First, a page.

Their Aboriginal sci-fi comic book NEOMAD has won the coveted Gold Ledger, the genre equivalent of winning an Oscar in Australia.
NEOMAD was first published in 2012 as an interactive iPad comic by the illustrator and interactive designer Stu Campbell of Big hART’s Yijala Yala Project and his class of young artists from a 1000-person town perched on the northern shoulder of WA.
It was the comic’s more recent paper edition that won the Ledger, earning lavish praise from judges and worldwide acclaim.
Described as a Mad Max for kids, NEOMAD charts the exploits of the Love Punks and Satellite Sisters: a plucky group of children who race around on hover-quads through the Pilbara desert uncovering pieces of space junk.
All the characters are based on the very children who worked on NEOMAD, aged between seven and 14.
Project creator Stu Campbell says the project been a true team effort with more than 30 local children developing characters and storylines for the comic as well as colouring hundreds of story scenes with Photoshop.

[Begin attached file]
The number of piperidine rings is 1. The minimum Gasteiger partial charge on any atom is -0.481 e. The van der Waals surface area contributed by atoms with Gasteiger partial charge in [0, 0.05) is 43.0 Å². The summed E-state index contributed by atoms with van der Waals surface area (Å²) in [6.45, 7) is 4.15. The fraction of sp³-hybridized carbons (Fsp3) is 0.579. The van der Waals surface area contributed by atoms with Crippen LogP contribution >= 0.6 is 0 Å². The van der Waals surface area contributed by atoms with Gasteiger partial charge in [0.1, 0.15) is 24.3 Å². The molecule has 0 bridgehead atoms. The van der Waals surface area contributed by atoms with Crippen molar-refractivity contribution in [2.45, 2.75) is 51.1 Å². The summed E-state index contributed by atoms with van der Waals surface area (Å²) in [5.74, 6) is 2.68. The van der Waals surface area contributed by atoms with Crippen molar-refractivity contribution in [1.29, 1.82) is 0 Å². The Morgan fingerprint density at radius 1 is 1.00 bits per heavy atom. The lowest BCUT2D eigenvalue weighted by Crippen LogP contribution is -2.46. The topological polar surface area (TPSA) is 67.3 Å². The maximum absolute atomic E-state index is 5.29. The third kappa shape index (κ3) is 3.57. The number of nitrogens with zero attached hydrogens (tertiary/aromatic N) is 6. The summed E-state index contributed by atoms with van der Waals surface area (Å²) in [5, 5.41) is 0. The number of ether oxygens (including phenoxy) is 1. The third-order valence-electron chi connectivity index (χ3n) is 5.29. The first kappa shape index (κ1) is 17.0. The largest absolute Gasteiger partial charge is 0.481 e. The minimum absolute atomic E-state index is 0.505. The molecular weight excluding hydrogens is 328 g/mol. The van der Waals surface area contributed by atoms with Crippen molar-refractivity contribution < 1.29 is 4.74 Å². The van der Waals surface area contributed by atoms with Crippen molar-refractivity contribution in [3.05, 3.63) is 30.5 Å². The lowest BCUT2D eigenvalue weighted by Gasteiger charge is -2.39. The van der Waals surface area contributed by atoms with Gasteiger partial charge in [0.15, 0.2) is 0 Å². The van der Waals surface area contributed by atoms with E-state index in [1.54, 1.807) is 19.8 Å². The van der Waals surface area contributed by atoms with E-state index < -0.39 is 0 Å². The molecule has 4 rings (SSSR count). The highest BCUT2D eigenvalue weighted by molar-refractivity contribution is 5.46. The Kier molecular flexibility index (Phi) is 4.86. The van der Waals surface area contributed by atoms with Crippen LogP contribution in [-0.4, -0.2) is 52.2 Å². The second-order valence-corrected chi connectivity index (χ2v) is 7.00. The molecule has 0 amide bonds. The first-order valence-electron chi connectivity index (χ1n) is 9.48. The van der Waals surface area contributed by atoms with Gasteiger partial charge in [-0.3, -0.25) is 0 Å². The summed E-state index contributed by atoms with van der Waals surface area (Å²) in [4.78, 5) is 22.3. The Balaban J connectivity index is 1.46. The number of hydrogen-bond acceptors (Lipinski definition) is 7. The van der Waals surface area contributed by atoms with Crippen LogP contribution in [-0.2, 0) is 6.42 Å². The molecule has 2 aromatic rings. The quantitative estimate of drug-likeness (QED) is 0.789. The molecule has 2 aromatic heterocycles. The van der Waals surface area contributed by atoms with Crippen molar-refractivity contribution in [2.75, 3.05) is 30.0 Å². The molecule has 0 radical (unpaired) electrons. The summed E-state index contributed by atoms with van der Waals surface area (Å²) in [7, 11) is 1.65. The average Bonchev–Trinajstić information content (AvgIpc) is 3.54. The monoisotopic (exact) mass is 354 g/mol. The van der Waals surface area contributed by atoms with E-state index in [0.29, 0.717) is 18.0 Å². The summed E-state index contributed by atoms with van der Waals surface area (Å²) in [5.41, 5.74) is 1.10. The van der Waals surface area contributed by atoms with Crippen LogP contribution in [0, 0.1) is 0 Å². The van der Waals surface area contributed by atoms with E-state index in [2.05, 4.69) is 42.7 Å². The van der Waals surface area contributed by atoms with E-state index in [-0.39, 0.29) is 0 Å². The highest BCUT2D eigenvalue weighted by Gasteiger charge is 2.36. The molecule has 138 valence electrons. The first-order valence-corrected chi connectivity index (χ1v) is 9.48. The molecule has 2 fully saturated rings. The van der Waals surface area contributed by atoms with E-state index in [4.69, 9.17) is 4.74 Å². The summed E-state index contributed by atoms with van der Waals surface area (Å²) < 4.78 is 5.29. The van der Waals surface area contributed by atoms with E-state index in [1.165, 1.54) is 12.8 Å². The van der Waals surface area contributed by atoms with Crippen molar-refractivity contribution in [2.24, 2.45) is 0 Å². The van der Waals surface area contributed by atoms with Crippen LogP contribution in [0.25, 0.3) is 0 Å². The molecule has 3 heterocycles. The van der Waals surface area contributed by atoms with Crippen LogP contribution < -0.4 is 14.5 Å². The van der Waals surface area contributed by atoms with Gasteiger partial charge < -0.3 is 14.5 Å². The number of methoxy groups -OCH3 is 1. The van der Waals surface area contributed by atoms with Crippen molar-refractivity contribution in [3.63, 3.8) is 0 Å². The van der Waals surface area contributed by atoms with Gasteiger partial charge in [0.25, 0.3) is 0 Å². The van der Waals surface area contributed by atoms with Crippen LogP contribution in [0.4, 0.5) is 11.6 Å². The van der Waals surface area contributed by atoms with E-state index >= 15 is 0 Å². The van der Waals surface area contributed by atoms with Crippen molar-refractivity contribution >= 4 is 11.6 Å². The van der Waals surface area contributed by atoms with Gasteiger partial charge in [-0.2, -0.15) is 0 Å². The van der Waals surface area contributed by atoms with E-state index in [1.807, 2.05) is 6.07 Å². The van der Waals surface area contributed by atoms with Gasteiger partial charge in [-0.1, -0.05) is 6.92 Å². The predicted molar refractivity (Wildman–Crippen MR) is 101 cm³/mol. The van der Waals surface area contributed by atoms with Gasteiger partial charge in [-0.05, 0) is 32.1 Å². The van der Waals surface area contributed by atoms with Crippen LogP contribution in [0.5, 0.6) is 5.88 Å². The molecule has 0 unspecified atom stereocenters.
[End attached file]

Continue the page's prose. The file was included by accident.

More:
“We’re thrilled to receive this award. All the hard work has paid off,” he says.
“NEOMAD began as a fun after-school activity to teach the young people of Roebourne some technical skills and to act as a platform to tell stories about their heritage and culture.
“These young people are hilarious and inspiring. I look forward to the day when young readers, indigenous and non-indigenous, across Australia can look up to characters like the NEOMAD cast as their pop culture heroes. I know I do.”
Stu is now hoping the award will help catapult the community’s creation to the next level.
“Spongebob Square Pants is worth more than $7 billion to Nickelodeon and when you’re working on these projects, you’ve got to have that bigger picture in mind.
“NEOMAD has got the attention of some of the biggest commentators in the comic industry.
“It shows there is a lot potential there and also demonstrates just how powerful and interesting the stories and mythology are.”